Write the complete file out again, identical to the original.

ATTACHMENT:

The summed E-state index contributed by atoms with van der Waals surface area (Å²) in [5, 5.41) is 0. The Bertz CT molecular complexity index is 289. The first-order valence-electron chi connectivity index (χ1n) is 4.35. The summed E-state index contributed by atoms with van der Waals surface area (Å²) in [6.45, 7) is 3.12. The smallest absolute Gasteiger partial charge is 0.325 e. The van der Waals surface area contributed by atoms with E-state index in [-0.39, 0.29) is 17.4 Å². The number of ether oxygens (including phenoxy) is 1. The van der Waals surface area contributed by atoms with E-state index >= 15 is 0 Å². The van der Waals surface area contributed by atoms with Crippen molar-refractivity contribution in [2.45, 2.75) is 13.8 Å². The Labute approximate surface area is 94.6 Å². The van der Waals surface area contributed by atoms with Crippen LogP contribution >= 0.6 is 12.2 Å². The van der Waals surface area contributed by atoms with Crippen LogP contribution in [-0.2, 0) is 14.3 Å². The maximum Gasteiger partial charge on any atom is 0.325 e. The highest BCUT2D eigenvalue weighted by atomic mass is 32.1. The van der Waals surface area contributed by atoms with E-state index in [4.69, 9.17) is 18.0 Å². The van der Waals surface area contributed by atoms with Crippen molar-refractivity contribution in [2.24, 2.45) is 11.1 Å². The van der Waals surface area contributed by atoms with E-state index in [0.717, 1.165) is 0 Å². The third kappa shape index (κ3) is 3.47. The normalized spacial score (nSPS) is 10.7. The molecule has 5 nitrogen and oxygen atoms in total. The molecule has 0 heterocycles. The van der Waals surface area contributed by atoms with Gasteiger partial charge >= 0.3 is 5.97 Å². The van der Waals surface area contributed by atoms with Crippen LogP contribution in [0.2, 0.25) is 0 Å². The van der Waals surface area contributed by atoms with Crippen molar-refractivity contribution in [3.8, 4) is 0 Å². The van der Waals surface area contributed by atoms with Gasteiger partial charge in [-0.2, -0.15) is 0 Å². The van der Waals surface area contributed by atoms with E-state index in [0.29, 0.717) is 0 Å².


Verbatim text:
The summed E-state index contributed by atoms with van der Waals surface area (Å²) in [5, 5.41) is 0. The Bertz CT molecular complexity index is 289. The first-order valence-electron chi connectivity index (χ1n) is 4.35. The summed E-state index contributed by atoms with van der Waals surface area (Å²) in [6.45, 7) is 3.12. The smallest absolute Gasteiger partial charge is 0.325 e. The van der Waals surface area contributed by atoms with E-state index in [-0.39, 0.29) is 17.4 Å². The number of ether oxygens (including phenoxy) is 1. The van der Waals surface area contributed by atoms with E-state index >= 15 is 0 Å². The van der Waals surface area contributed by atoms with Crippen molar-refractivity contribution in [2.45, 2.75) is 13.8 Å². The Labute approximate surface area is 94.6 Å². The van der Waals surface area contributed by atoms with Crippen LogP contribution >= 0.6 is 12.2 Å². The van der Waals surface area contributed by atoms with Crippen LogP contribution in [-0.2, 0) is 14.3 Å². The maximum Gasteiger partial charge on any atom is 0.325 e. The highest BCUT2D eigenvalue weighted by atomic mass is 32.1. The van der Waals surface area contributed by atoms with E-state index in [4.69, 9.17) is 18.0 Å². The van der Waals surface area contributed by atoms with Crippen molar-refractivity contribution in [2.24, 2.45) is 11.1 Å². The van der Waals surface area contributed by atoms with E-state index in [0.717, 1.165) is 0 Å². The third kappa shape index (κ3) is 3.47. The normalized spacial score (nSPS) is 10.7. The molecule has 5 nitrogen and oxygen atoms in total. The molecule has 0 heterocycles. The van der Waals surface area contributed by atoms with Gasteiger partial charge >= 0.3 is 5.97 Å². The van der Waals surface area contributed by atoms with Crippen LogP contribution in [0.2, 0.25) is 0 Å². The van der Waals surface area contributed by atoms with Crippen molar-refractivity contribution in [3.8, 4) is 0 Å². The van der Waals surface area contributed by atoms with Gasteiger partial charge in [-0.2, -0.15) is 0 Å². The van der Waals surface area contributed by atoms with E-state index in [0.29, 0.717) is 0 Å².